IT gap in logistics


Are logistics service providers really moving with the times when it comes to IT? I sometimes wonder. But the gaping void between what logistics service providers offer in terms of IT expertise and what clients demand from them has become smaller and is stabilising, according to the 20th edition of the annual ‘ThirdParty Logistics Study’ conducted by Capgemini and America’s Penn State University, among others.

By Martijn Lofvers

In 2002, only 27 percent of shippers (clients who outsource their logistics activities) were satisfied with their logistics suppliers’ IT expertise, even though IT was an essential element of 89 percent of those logistics activities. By 2015, satisfaction had increased to 59 percent and appears to be stabilising at that level, although the required percentage has since risen to 93 percent. In other words, there is still an ‘IT gap’ of 34 percentage points.

In the same report, the researchers state that the least-outsourced logistics activities tend to be strategic, customer-facing and IT-intensive ones, with examples including spare parts logistics, customer service and supply chain management.

From talking to supply chain directors of multinationals, I know that they have implemented IT applications that check whether their logistics service providers invoice them correctly. Various outsourcing companies use software to generate socalled ‘pre-invoices’ which they send to their logistics service providers so that it is clear in advance which costs have been approved for invoicing. I also know of a well-known fashion retailer that has implemented a supply chain portal to plan and coordinate deliveries from brand manufacturers – if that’s not an example of logistics service, I don’t know what is!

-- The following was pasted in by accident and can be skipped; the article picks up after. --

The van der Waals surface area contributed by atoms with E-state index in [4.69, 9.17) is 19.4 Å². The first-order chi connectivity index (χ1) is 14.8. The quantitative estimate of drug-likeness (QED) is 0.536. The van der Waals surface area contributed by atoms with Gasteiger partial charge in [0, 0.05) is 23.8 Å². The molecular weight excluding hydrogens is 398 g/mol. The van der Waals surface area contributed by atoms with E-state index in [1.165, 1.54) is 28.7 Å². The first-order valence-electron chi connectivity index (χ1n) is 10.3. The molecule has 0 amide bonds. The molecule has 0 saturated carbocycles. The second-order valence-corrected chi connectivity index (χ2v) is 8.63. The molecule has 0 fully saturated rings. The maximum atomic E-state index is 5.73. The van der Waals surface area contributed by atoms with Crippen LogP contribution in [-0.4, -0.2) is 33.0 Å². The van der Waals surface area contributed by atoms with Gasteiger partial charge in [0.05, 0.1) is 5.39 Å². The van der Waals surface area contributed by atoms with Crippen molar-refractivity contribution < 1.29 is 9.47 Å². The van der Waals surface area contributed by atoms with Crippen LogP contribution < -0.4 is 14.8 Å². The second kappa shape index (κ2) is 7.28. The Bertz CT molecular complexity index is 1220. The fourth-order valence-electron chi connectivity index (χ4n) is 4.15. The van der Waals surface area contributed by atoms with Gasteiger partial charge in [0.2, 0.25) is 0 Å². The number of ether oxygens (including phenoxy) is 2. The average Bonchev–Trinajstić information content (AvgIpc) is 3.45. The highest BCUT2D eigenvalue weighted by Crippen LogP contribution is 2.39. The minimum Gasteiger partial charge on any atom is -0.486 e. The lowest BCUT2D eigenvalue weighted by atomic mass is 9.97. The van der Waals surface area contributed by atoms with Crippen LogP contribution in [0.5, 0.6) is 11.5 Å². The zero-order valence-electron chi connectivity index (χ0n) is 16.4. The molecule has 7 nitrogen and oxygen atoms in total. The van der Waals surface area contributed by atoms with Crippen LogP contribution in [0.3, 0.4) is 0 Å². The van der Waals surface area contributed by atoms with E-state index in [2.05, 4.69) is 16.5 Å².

In view of the substantial growth of e-commerce and the associated complexity of logistics challenges in fulfilment, shippers have a strong need for IT support. Their calls for the necessary supply chain visibility are getting louder all the time. Logistics service providers should ask their clients’ supply chain directors about their concrete needs much more often.

In addition, they should distil new, meaningful insights from the huge volumes of data contained in their transport and warehouse management systems in order to proactively offer their customers refreshing advice and recommendations. Nowadays, apps can be developed for a fraction of the price of the standard logistics applications. So, my dear logistics service providers, why not surprise your customers with new insights via a handy app?!

Martijn Lofvers, publishing director & chief editor